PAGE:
A clean hull benefits a boat’s performance – and a dirty hull reduces it.
But exactly how much so?
“Ask any racing yachtsperson if their boat is slower when fouled, even with a bit of slime,” says antifoul coating specialist Kevin Purdy. “The answer will be an emphatic yes.”
The U.S. Navy estimates that heavy barnacle growth on ships increases weight and drag by as much as 60 percent, resulting in as much as a 40 percent increase in fuel consumption.
While battleships and cruise ships are a very different beast, they provide an indication of the impact that biofouling can have even on an average family cruiser.
“Boat on boat comparisons are difficult to come by because true testing is nearly impossible to conduct in a controlled environment,” says yacht designer Kevin Dibley. “Any small change in waves, wind or height will have an affect on boat speed.” CHECK QUOTE.
However boatyard operators - like The Landing Hardstand in Okahu Bay, Auckland say customers report getting a speed increase of 1-2 knots after a good clean.
We also asked users of the local sailing forum Crew.org.nz about their experiences. Some of the responses are testament to a significant difference:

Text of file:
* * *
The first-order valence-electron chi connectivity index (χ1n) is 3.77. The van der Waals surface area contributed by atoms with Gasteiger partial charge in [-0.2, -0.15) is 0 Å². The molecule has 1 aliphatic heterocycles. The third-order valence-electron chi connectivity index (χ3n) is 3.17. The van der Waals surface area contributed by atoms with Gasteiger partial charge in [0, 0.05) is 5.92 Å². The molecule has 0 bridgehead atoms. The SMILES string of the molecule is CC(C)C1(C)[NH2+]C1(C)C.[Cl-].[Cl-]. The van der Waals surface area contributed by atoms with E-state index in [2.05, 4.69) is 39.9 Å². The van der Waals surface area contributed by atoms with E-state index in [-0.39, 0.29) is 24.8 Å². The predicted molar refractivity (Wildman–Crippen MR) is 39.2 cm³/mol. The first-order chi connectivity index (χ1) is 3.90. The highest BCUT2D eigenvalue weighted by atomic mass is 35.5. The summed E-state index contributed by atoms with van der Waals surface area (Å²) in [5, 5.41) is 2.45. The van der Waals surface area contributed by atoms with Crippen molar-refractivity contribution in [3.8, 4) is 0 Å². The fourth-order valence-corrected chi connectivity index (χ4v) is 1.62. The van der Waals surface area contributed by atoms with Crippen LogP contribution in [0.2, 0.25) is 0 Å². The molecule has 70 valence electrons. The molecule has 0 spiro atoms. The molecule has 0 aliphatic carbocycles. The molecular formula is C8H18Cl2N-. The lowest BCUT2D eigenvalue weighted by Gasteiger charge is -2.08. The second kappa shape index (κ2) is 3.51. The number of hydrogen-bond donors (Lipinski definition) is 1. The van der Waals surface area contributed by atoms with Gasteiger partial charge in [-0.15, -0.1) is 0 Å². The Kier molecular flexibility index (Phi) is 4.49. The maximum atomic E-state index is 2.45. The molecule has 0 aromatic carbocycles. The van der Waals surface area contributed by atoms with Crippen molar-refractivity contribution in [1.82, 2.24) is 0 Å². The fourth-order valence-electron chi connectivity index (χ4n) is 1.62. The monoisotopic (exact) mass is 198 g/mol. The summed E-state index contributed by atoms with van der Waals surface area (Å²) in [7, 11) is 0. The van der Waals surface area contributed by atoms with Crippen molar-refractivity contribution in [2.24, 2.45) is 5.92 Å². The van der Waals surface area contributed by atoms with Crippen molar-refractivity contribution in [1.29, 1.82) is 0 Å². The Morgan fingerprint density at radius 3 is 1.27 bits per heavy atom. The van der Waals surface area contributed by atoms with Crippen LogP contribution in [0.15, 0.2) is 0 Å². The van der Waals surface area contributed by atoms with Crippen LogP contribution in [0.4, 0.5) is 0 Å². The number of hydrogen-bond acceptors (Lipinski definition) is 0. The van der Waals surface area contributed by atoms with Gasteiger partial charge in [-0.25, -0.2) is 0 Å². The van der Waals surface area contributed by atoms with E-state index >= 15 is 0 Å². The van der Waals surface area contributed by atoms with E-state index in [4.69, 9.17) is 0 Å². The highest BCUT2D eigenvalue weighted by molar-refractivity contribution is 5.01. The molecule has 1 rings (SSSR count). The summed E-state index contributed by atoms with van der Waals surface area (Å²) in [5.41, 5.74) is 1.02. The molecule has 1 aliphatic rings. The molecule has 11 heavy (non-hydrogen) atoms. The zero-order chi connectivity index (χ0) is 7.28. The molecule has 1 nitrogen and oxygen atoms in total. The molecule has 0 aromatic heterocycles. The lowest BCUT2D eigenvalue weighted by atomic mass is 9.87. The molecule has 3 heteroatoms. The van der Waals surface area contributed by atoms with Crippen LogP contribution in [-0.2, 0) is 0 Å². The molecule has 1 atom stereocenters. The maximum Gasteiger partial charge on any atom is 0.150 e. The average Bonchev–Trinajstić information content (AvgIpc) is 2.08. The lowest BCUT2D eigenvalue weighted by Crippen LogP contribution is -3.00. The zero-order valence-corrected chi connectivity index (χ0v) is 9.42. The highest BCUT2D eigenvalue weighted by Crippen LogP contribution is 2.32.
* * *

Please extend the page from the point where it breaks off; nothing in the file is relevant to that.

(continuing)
Doug Dukeson is a publisher of Pacific PowerBoat magazine who has written extensively about antifouling coatings and also a co-director of Hibiscus Marine Coatings.
“There are all sorts of technical formulas used to calculate the efficiency loss, due to hull and propeller fouling,” he explains. “At Hibiscus Marine Coatings, we gauge this through our own experience and from our clients comments and feedback, and some claim to loose several knots off their normal speed.”
Doug explains that a boat that is fouled will be slower at its traditional cruising RPM. This is because it is running less efficiently due to the extra drag created by the growth.
“This equates in more fuel to get the same speed and destination. For competitive racing sailors, these loss of a few knots could mean a win or loss of a race.”
“Keeping up with a regular antifoul programme is in fact potentially going to, in the long term, save powerboaties money while cruising and help keep sailors competitive in the race series,” he says.